If you work on your blog long enough and hard enough, at some point you’re probably going to want to earn at least some revenue from it. After all, though most bloggers get started out of fun or love, revenue is not only a powerful motivator but it also frees a blogger up to invest more time and energy into their site.
Contrary to what many believe, earning money from your blog does not mean “selling out” nor does it mean you’re no longer blogging out of love or passion. Most understand the need/desire to earn revenue from your site and, if the business model is respectable to both your content and your visitors, many will actually find your site to be more professional and more respectable.
However, finding the right business model is both tricky and vital. A bad approach will not only fail you to earn any money, but can effectively kill your site by turning visitors away and destroying your reputation.
So how do you choose the business model that’s right for you? It’s not a simple question to answer, but one that every blogger has to address. Read More
How can I increase traffic to my company’s
site? How can I win more loyalÂ customers? When will I ever hit the number one mark in Google search results? Surely these are questions asked by many business owners who have decided to expand their boundaries online. It all seems like a daunting task to establish and maintain a successful online corporate presence especially when it comes to driving traffic; but the decision to launch and maintain a company blog can be one of the most rewarding choices you could make for your business online.
Here are 5 solid reasons your company will flourish through maintaining a blog. Read More
Stocks values are falling. Big investment banks are filing for bankruptcy. A colleague on the Blog Herald recently wrote a piece on how blogs are weathering the economic crunch that’s being felt worldwide today. Easton Ellsworth writes:
The key lesson for blog networks and solo blogs alike in this time of possible recession may be this: Develop quick reflexes or perish. As McCord says, â€œIn every good business, there comes a time when pruning is necessary.â€
What do you think? How can blog networks and professional bloggers succeed in a struggling economy?
For most people who don’t blog for profit or income, perhaps they don’t directly feel the effects of the crunch on their blogging activities. But for us who are in the business of blogging, we would inevitably feel some effect sooner or later. Blog networks, being business entities, would most likely face some decline in earnings. But how about individual bloggers?
For bloggers who earn directly from advertising revenue and sponsorships, the worry here is that advertisers would cut back on their online ad spending. So whether it’s for directly-sold sponsorship spots or revenue shares in ad networks, there could be a decline in earnings.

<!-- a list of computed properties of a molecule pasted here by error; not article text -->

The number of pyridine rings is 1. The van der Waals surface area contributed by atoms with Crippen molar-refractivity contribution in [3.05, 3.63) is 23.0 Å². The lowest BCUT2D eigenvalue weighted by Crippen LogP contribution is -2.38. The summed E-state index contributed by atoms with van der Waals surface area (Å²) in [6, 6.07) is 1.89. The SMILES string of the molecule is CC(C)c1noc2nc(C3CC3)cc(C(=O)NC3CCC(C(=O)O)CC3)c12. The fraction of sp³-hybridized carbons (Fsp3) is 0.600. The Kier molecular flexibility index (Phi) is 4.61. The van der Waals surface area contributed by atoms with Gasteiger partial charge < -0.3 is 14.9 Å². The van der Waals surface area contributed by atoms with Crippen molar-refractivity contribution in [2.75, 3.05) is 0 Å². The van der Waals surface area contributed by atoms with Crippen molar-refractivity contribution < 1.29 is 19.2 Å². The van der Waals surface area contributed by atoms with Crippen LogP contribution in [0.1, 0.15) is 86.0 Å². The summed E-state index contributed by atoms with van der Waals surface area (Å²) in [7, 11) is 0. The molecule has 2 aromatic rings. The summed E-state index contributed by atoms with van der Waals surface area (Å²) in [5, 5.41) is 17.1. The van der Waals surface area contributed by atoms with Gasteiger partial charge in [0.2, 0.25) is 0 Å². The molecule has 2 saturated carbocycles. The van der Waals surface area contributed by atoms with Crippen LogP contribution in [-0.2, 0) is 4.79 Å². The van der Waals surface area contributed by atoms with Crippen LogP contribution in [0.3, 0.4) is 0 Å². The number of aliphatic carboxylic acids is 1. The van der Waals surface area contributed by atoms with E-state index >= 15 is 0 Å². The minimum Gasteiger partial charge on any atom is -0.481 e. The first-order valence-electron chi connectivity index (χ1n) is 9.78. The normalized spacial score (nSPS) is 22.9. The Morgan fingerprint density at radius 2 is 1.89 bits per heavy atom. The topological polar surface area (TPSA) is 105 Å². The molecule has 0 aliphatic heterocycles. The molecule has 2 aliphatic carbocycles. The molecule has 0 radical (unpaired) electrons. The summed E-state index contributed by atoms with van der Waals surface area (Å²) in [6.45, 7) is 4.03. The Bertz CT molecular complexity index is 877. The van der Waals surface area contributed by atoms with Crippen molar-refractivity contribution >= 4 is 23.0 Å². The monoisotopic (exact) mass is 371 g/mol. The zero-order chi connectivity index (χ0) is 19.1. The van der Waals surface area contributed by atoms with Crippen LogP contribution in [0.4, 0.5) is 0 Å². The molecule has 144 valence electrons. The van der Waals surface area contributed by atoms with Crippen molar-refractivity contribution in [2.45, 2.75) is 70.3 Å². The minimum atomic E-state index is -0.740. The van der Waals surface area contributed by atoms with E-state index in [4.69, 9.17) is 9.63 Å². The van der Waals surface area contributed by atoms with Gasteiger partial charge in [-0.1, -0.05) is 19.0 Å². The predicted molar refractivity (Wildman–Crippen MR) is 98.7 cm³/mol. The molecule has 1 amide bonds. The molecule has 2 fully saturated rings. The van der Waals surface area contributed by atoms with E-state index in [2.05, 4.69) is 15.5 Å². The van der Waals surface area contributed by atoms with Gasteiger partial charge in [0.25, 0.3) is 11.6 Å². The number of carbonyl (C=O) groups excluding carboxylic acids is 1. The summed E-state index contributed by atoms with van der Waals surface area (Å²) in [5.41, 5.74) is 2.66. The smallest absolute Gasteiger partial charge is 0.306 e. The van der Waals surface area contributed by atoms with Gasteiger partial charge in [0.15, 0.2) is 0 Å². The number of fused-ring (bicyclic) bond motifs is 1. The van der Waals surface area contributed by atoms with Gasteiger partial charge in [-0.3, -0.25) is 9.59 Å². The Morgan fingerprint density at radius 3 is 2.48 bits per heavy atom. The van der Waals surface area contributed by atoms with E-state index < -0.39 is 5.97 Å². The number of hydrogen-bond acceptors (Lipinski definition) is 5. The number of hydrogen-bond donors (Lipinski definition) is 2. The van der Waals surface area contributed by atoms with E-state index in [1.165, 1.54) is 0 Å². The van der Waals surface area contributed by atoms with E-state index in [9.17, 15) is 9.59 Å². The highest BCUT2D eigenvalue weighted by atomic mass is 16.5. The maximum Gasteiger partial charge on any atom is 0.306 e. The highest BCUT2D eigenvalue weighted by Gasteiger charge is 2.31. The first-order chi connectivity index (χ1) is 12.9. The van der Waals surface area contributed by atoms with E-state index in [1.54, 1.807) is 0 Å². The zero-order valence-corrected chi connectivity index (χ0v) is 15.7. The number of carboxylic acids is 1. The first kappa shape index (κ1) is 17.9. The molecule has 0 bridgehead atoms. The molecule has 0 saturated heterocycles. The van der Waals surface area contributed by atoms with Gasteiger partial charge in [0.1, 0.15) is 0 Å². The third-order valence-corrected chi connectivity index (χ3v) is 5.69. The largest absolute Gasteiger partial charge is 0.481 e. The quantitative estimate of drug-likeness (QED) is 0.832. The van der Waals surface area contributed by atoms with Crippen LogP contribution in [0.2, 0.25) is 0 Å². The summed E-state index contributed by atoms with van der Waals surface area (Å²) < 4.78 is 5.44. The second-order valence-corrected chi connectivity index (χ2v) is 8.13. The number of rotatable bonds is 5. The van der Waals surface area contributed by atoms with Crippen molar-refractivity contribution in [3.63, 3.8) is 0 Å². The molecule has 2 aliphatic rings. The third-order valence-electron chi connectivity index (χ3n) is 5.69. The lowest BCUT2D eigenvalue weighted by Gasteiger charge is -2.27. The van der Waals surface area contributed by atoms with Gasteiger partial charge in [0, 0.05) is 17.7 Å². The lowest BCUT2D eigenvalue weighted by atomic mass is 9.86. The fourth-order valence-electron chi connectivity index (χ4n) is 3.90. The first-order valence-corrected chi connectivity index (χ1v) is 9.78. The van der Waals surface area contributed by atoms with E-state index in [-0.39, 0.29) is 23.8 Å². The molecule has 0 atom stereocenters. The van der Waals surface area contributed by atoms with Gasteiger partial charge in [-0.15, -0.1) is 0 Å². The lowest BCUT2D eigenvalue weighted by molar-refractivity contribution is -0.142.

For bloggers who work for blog networks, meanwhile, the big worry is job security. With the fear of blog networks folding up, the future might be bleak. Or at least with some blog networks restructuring their pay schemes, the question is whether this would turn out to be beneficial or not. Bloggers who perform well might find this a better proposition, but those whose blogs aren’t exactly popular might not.
In my view, though, blogs and blog networks are better able to weather economic declines compared to other businesses. For one, the overhead is small. Unlike brick and mortar establishments, we don’t have to pay any lease or rent for office space, office utility bills, and costs for other administrative work. Yes, we do spend for hosting, domains, electricity, design and development, and even equipment. And of course, for the moneyed networks, acquisition of online properties. But that’s as far as overhead goes. I would say that much of our expenditure is on creative staff, and hopefully the good output is there!
But still, the effect remains to be seen. Will we feel the crunch? If not directly, then perhaps indirectly–with rising costs of living and such. So Easton’s advice to develop quick reflexes makes perfect sense.
New media is ever-changing. So bloggers’ and blog networks’ ability to change and shift focus quickly should be quick enough.
Performancing.com has launched its advertising network, Performancing Ads. I’ve been playing around with the system for much of the latter part of development, and I can say I’m impressed. It’s simple and intuitive enough for anyone to easily use and understand, and yet you have the essentials of a good ad server, network and marketplace.
You can check out Ryan Caldwell’s Performancing post on 10 reasons why you should try Performancing Ads. A recent post by Darren Rowse on problogger.net threshes out some details, and David Peralty gives his opinion on the upsides and downsides of Perf Ads on XFEP. Jeff Chandler has a collection of links and reviews over at performancing.com.
Personally I really like the fact that you can book your own ads into your own sites. This means you can practically use Perf Ads as your ad server, or at least to fill in for those times when ad sales are slow.
Perf ads supports both image ads and text links, so you have the best of both worlds: image ads for brand marketing, and links for search optimization and to get a message across. Performancing also promises early, synchronized payout, and will pay out 60% of revenues. Perf Ads also has an affiliate program, where members can earn $10 credit from every successful referral, and 5% residual commissions from each sale by referrals.
Disclosure: Blogging Pro and Performancing are both owned by Splashpress Media